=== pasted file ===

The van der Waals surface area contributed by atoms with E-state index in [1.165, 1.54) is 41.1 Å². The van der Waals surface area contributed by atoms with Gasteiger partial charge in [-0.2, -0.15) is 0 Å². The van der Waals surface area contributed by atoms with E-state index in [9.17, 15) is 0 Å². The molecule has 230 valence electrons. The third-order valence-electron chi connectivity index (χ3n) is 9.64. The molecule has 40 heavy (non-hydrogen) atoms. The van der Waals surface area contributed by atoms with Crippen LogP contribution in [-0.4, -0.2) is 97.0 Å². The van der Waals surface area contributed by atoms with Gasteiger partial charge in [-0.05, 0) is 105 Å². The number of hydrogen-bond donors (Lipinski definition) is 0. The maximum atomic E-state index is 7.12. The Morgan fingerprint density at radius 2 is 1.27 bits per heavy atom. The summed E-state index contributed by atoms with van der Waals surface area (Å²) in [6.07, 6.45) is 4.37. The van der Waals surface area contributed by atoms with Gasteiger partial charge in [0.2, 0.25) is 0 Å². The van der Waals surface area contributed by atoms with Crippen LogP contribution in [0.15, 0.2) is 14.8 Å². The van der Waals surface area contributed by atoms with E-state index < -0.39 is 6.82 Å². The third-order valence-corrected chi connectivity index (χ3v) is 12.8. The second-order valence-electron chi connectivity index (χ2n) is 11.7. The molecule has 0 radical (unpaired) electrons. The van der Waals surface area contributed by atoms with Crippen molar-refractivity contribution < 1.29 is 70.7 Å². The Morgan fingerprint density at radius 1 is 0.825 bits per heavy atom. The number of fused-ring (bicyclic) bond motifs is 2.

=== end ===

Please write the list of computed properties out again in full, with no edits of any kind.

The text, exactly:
The van der Waals surface area contributed by atoms with E-state index in [1.165, 1.54) is 41.1 Å². The van der Waals surface area contributed by atoms with Gasteiger partial charge in [-0.2, -0.15) is 0 Å². The van der Waals surface area contributed by atoms with E-state index in [9.17, 15) is 0 Å². The molecule has 230 valence electrons. The third-order valence-electron chi connectivity index (χ3n) is 9.64. The molecule has 40 heavy (non-hydrogen) atoms. The van der Waals surface area contributed by atoms with Crippen LogP contribution in [-0.4, -0.2) is 97.0 Å². The van der Waals surface area contributed by atoms with Gasteiger partial charge in [-0.05, 0) is 105 Å². The number of hydrogen-bond donors (Lipinski definition) is 0. The maximum atomic E-state index is 7.12. The Morgan fingerprint density at radius 2 is 1.27 bits per heavy atom. The summed E-state index contributed by atoms with van der Waals surface area (Å²) in [6.07, 6.45) is 4.37. The van der Waals surface area contributed by atoms with Gasteiger partial charge in [0.2, 0.25) is 0 Å². The van der Waals surface area contributed by atoms with Crippen LogP contribution in [0.15, 0.2) is 14.8 Å². The van der Waals surface area contributed by atoms with E-state index < -0.39 is 6.82 Å². The third-order valence-corrected chi connectivity index (χ3v) is 12.8. The second-order valence-electron chi connectivity index (χ2n) is 11.7. The molecule has 0 radical (unpaired) electrons. The van der Waals surface area contributed by atoms with Crippen molar-refractivity contribution < 1.29 is 70.7 Å². The Morgan fingerprint density at radius 1 is 0.825 bits per heavy atom. The number of fused-ring (bicyclic) bond motifs is 2.